Chapter 03

# Chapter 03 - Chapter 3 Matrices, Operators, and Functions...

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Chapter 3 Matrices, Operators, and Functions The basic unit with which we work in Matlab is the matrix (plural is “matrices”). We add them, subtract them, multiply them, and perform many other operations on them. In this chapter, we introduce the basic idea of the matrix. We show how Matlab allows you to define matrices and to operate on them. In addition to providing simple operations on matrices, such as addition or subtraction, which are stated using the usual plus sign and minus sign of mathematics, Matlab provides hundreds of other operations that are carried out by calling built-in functions, such as sqrt(x) , which is a function that calculates the square root. 3.1 Matrices The name "MATLAB" stands for "Matrix Laboratory", which suggests (correctly) that Matlab is designed to deal with matrices. A matrix is a 2-dimensional rectangular arrangement of numbers, such as this “2x3”, matrix, which has 2-rows and 3-columns: 1 2 3 3.3 3.1416 -4 A matrix is a useful form for dealing with sets of two or more equations involving sets of two or more variables, a situation that arises repeatedly in all branches of science and engineering. Scientists and engineers also work with scalars (single numbers). Surprisingly perhaps, Matlab treats a scalar as a 1x1 matrix! In fact even the x in sqrt(x) above is treated in Matlab as if it were a 1x1 matrix! To see the size of a matrix in Matlab, you can use the built-in function called size : >> size(x) ans = 1 1 A function in mathematics is any operation that produces a result that depends only on its input. In Matlab, as in most other programming languages (C, C++, Java, Fortran), a function is any operation that is invoked by giving its name. The major distinction between these two definitions is that a mathematical function will always produce the same output for a given input, whereas that is not necessarily true for a function provided by a programming language. Input to a function is given as a list of values separated by commas inside a pair of parentheses that follows the name. Each such value is called an argument (in both mathematics and programming). Here the size function was given only one argument, x , (so no commas are needed), and it produced as its result two numbers—1 and 1. The first 1 represents the number of rows, or height, of the matrix x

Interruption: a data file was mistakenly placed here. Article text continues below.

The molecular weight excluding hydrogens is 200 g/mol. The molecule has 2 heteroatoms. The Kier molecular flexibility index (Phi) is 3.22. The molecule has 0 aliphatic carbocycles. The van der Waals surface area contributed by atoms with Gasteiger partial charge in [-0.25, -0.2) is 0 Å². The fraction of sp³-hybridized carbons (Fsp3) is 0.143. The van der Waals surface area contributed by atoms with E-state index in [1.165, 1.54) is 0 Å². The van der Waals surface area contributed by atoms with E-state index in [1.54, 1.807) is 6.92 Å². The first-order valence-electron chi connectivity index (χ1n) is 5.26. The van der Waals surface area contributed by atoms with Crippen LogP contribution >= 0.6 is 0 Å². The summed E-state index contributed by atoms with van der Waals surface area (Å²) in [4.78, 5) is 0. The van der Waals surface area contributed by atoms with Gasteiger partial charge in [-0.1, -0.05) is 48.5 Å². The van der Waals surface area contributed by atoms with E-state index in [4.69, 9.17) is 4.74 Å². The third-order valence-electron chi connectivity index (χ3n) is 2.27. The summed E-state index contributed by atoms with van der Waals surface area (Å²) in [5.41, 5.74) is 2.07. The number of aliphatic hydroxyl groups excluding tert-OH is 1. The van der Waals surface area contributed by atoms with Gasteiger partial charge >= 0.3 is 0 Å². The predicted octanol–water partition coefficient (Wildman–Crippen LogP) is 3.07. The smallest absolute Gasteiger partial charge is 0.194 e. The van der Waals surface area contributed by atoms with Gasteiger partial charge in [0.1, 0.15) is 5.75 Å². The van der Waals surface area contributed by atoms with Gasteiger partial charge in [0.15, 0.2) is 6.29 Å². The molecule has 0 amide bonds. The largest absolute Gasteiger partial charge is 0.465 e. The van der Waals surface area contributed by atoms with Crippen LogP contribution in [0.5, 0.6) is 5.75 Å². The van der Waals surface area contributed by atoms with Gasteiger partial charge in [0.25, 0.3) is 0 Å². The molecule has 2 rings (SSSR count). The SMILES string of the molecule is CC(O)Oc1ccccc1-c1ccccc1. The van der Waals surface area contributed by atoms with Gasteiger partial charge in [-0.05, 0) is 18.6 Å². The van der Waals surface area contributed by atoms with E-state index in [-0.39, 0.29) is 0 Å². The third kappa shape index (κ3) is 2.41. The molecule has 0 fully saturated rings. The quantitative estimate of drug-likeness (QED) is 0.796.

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and the second 1 is its number of columns, or width. It is possible to make larger matrices by using brackets and semicolons ( ; ). As another example, let’s create in Matlab the matrix that we gave at the beginning of the chapter, assign it to the variable X , and then call size using X as an argument, as follows: >> X = [1 2 3; 3.4 pi -4] X = 1.0000 2.0000 3.0000 3.4000 3.1416 -4.0000 >> size(X) ans = 2 3 Note that the matrix is printed in row-major order , meaning that all the elements on one row are printed before the elements in the next row. Note also that when the semicolon occurs inside square brackets it means "end of row" (instead of suppressing printing). Hitting the
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## This note was uploaded on 04/08/2008 for the course CS 103 taught by Professor Fitzpatrick during the Spring '07 term at Vanderbilt.

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Chapter 03 - Chapter 3 Matrices, Operators, and Functions...

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